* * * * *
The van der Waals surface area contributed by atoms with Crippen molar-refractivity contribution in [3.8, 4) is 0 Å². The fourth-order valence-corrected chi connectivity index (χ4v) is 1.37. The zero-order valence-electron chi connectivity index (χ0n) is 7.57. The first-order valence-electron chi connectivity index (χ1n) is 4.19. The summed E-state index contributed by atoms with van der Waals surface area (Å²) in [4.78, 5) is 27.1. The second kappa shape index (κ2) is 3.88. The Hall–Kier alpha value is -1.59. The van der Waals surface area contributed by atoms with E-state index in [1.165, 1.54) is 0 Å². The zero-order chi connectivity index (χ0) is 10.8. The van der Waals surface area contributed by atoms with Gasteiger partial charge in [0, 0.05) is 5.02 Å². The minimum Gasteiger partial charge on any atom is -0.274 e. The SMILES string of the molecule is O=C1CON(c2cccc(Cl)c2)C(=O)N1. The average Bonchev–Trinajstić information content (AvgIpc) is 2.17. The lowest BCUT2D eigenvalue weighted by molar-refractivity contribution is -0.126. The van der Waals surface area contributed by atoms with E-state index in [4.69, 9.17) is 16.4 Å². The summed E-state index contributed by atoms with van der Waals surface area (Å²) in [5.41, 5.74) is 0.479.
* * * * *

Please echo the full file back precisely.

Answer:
The van der Waals surface area contributed by atoms with Crippen molar-refractivity contribution in [3.8, 4) is 0 Å². The fourth-order valence-corrected chi connectivity index (χ4v) is 1.37. The zero-order valence-electron chi connectivity index (χ0n) is 7.57. The first-order valence-electron chi connectivity index (χ1n) is 4.19. The summed E-state index contributed by atoms with van der Waals surface area (Å²) in [4.78, 5) is 27.1. The second kappa shape index (κ2) is 3.88. The Hall–Kier alpha value is -1.59. The van der Waals surface area contributed by atoms with E-state index in [1.165, 1.54) is 0 Å². The zero-order chi connectivity index (χ0) is 10.8. The van der Waals surface area contributed by atoms with Gasteiger partial charge in [0, 0.05) is 5.02 Å². The minimum Gasteiger partial charge on any atom is -0.274 e. The SMILES string of the molecule is O=C1CON(c2cccc(Cl)c2)C(=O)N1. The average Bonchev–Trinajstić information content (AvgIpc) is 2.17. The lowest BCUT2D eigenvalue weighted by molar-refractivity contribution is -0.126. The van der Waals surface area contributed by atoms with E-state index in [4.69, 9.17) is 16.4 Å². The summed E-state index contributed by atoms with van der Waals surface area (Å²) in [5.41, 5.74) is 0.479.